Saturday, July 28, 2007

What happened to TYC conservator's reports?

A Texas Youth Commission central office employee emails to ask:
Do you suppose it’s significant that no conservator’s report has been posted since May? We have to report to [TYC Executive Director] Dimitria Pope on “accomplishments” each month. Does this mean that nothing is being accomplished?
It's true, there's not been a conservator's report released since this one on May 2, as far as I know. I wonder why?

I see no reason why changing conservators (it's now Ed Owens instead of Jay Kimbrough) means the new one should stop reporting what's going on to the Legislature and the public. Just spinning a few ideas off the top of my head, here are some things I'd like to see in a TYC conservator's report:
  • An employee satisfaction survey
  • A survey of youth on conditions and rehabilitation effectiveness
  • Any data on outcomes and recidivism for youth who've been released since March
  • An explanation of what will replace the "resocialization" treatment package in TYC and when it will be ready
  • Results from the "vulnerability assessments" at each unit promised in the last conservator's report and unit-specific plans for reducing vulnerabilities.
  • Some sense of when the "Blue Ribbon Panel's" recommendations be ready - some initiatives are waiting on them
  • An appendix listing each new rule or policy changes made since March 2007 as well as any contemplated
  • An analysis of how many employees have been terminated since March 2007 and for what reasons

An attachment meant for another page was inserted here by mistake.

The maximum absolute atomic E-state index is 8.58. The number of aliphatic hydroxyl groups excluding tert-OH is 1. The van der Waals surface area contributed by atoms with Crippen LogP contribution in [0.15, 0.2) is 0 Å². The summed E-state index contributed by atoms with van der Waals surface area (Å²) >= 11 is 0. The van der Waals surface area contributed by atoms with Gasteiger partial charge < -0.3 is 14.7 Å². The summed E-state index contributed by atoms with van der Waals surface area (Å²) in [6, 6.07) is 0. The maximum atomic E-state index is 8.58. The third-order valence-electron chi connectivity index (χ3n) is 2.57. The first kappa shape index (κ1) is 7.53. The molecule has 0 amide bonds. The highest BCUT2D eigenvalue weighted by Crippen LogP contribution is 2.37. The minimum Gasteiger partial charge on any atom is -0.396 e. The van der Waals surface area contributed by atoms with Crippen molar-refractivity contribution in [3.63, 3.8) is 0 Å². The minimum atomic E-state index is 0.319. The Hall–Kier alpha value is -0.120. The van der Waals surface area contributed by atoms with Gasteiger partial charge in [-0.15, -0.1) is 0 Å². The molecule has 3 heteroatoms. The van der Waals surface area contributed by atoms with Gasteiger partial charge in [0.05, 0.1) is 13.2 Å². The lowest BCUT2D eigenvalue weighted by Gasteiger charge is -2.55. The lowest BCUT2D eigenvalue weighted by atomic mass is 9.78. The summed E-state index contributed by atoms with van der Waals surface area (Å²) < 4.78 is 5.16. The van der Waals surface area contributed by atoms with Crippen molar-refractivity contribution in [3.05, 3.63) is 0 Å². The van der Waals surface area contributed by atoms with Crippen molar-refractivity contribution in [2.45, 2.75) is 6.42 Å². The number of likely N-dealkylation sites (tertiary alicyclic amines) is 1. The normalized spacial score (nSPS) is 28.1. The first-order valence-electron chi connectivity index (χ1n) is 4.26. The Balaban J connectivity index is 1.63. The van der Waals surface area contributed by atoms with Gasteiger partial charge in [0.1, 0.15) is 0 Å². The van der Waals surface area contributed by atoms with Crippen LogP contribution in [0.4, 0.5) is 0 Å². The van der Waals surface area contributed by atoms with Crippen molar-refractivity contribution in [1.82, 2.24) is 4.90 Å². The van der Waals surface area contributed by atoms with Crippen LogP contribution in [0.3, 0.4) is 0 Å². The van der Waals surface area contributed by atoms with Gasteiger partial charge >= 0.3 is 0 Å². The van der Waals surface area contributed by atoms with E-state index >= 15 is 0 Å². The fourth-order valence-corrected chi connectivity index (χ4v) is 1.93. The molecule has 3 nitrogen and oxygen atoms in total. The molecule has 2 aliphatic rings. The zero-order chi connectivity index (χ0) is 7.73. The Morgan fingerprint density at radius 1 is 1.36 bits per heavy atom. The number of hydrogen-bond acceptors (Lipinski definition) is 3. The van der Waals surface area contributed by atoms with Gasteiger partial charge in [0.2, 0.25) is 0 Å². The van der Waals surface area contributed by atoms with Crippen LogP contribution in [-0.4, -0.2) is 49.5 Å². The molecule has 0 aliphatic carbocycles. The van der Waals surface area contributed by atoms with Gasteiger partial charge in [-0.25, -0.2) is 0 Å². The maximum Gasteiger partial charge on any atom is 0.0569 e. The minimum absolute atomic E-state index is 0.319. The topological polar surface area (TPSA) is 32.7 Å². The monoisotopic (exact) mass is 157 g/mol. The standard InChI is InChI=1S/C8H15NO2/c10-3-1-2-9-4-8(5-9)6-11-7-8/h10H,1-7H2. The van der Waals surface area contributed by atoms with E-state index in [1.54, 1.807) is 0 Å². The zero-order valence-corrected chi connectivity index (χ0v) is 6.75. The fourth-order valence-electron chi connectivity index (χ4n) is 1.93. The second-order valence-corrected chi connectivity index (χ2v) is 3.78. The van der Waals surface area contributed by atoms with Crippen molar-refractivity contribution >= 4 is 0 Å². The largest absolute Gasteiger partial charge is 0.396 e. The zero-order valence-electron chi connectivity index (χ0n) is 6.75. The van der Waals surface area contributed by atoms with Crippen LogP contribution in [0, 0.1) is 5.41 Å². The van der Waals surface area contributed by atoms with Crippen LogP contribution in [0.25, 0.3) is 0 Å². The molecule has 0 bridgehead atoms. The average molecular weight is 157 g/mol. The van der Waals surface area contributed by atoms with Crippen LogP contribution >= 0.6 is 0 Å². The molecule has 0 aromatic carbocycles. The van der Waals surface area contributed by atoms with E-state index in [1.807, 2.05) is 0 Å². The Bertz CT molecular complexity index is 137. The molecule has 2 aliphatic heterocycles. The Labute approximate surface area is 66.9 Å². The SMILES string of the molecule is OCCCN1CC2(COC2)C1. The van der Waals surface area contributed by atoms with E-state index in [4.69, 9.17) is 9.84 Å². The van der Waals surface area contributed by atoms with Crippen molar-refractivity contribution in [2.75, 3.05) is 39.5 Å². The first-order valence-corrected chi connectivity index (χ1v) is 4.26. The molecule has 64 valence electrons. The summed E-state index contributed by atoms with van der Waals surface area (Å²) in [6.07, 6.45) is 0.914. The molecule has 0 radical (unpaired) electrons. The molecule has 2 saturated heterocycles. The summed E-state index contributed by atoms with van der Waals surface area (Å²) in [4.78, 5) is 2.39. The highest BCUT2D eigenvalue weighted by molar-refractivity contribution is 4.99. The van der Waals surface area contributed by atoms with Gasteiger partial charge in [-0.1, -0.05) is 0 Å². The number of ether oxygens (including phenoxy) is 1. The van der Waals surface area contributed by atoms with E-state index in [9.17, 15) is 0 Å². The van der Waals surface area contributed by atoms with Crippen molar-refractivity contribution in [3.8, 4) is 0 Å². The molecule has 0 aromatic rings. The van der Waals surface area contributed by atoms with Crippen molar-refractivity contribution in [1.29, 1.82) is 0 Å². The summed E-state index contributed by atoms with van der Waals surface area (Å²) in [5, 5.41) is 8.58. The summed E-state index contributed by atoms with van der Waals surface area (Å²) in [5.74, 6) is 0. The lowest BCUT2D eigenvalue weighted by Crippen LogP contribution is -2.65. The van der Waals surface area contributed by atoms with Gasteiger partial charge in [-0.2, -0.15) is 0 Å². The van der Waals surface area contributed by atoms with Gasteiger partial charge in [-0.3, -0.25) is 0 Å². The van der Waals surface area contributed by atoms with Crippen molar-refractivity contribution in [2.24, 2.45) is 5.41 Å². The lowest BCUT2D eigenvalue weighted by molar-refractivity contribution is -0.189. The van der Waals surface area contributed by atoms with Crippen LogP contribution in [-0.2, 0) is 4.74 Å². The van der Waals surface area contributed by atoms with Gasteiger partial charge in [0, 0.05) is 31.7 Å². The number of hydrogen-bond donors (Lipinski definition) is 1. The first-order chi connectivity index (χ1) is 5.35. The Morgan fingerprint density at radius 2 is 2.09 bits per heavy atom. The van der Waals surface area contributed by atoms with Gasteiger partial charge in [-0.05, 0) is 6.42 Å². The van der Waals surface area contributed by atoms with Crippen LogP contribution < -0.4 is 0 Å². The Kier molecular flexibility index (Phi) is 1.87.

• A monthly macro analysis of sustained vs. unsustained complaints against employees by unit and complaint type (TDCJ should publish that data, too).
  • A monthly analysis of youth on staff assaults and crime committed by youth in custody
  • Monthly employment and education progress metrics for TYC parolees
So tell me, what else do you think the Texas Youth Conservator should report to the public about?

48 comments:

Anonymous said...

The qualifications of the new CO administrators.

Anonymous said...

how many long time TYC employees with decades of service in Juvenile corrections have been promoted (other than interim) to positions of higher responsibility under the new management.

Michael said...

Think I'll cut and paste your punchlist into a Public Information Act request.

Anonymous said...

How many state and federal lawsuits have been filed by employee's? What do they pertain to. This one would be really interesting.They are there!

Anonymous said...

How did Broncho Billy get away with authorizing the use of a State credit card to purchase personal clothing at Al Price?

Anonymous said...

Why has the "major incident tracker" on the TYC public website not been updated in over three months when we all know there have been many "major incidents"? What happened to transparency?

Anonymous said...

Is "conservator" actually Ed Owens' title? I was under the impression that it slightly different.